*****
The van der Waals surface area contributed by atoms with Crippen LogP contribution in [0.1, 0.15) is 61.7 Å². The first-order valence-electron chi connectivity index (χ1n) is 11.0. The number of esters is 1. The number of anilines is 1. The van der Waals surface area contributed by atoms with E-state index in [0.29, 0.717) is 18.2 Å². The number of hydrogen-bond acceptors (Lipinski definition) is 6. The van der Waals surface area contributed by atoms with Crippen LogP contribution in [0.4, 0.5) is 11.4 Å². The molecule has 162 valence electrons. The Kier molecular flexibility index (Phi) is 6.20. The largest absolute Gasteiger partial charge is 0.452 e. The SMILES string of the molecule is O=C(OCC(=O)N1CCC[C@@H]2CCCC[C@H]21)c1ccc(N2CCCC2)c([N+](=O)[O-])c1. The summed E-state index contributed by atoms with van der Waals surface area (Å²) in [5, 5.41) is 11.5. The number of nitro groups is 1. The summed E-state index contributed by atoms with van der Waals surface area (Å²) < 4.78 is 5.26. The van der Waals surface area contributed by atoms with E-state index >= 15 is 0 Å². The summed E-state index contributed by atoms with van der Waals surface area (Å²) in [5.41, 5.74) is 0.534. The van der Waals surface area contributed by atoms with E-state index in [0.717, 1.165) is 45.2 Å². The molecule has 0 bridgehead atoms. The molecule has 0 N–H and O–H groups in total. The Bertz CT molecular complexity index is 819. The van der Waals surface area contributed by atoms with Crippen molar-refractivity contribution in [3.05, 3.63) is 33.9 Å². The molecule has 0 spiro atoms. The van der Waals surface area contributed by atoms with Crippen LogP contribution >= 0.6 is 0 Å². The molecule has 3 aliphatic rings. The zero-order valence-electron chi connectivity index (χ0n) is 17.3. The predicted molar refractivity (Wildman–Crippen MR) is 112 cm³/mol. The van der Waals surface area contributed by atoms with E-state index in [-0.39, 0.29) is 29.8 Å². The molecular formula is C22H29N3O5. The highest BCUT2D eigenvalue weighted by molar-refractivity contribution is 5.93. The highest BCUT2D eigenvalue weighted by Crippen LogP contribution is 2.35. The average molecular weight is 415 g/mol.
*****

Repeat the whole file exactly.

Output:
The van der Waals surface area contributed by atoms with Crippen LogP contribution in [0.1, 0.15) is 61.7 Å². The first-order valence-electron chi connectivity index (χ1n) is 11.0. The number of esters is 1. The number of anilines is 1. The van der Waals surface area contributed by atoms with E-state index in [0.29, 0.717) is 18.2 Å². The number of hydrogen-bond acceptors (Lipinski definition) is 6. The van der Waals surface area contributed by atoms with Crippen LogP contribution in [0.4, 0.5) is 11.4 Å². The molecule has 162 valence electrons. The Kier molecular flexibility index (Phi) is 6.20. The largest absolute Gasteiger partial charge is 0.452 e. The SMILES string of the molecule is O=C(OCC(=O)N1CCC[C@@H]2CCCC[C@H]21)c1ccc(N2CCCC2)c([N+](=O)[O-])c1. The summed E-state index contributed by atoms with van der Waals surface area (Å²) in [5, 5.41) is 11.5. The number of nitro groups is 1. The summed E-state index contributed by atoms with van der Waals surface area (Å²) < 4.78 is 5.26. The van der Waals surface area contributed by atoms with E-state index >= 15 is 0 Å². The summed E-state index contributed by atoms with van der Waals surface area (Å²) in [5.41, 5.74) is 0.534. The van der Waals surface area contributed by atoms with E-state index in [0.717, 1.165) is 45.2 Å². The molecule has 0 bridgehead atoms. The molecule has 0 N–H and O–H groups in total. The Bertz CT molecular complexity index is 819. The van der Waals surface area contributed by atoms with Crippen molar-refractivity contribution in [3.05, 3.63) is 33.9 Å². The molecule has 0 spiro atoms. The van der Waals surface area contributed by atoms with Crippen LogP contribution >= 0.6 is 0 Å². The molecule has 3 aliphatic rings. The zero-order valence-electron chi connectivity index (χ0n) is 17.3. The predicted molar refractivity (Wildman–Crippen MR) is 112 cm³/mol. The van der Waals surface area contributed by atoms with E-state index in [-0.39, 0.29) is 29.8 Å². The molecular formula is C22H29N3O5. The highest BCUT2D eigenvalue weighted by molar-refractivity contribution is 5.93. The highest BCUT2D eigenvalue weighted by Crippen LogP contribution is 2.35. The average molecular weight is 415 g/mol.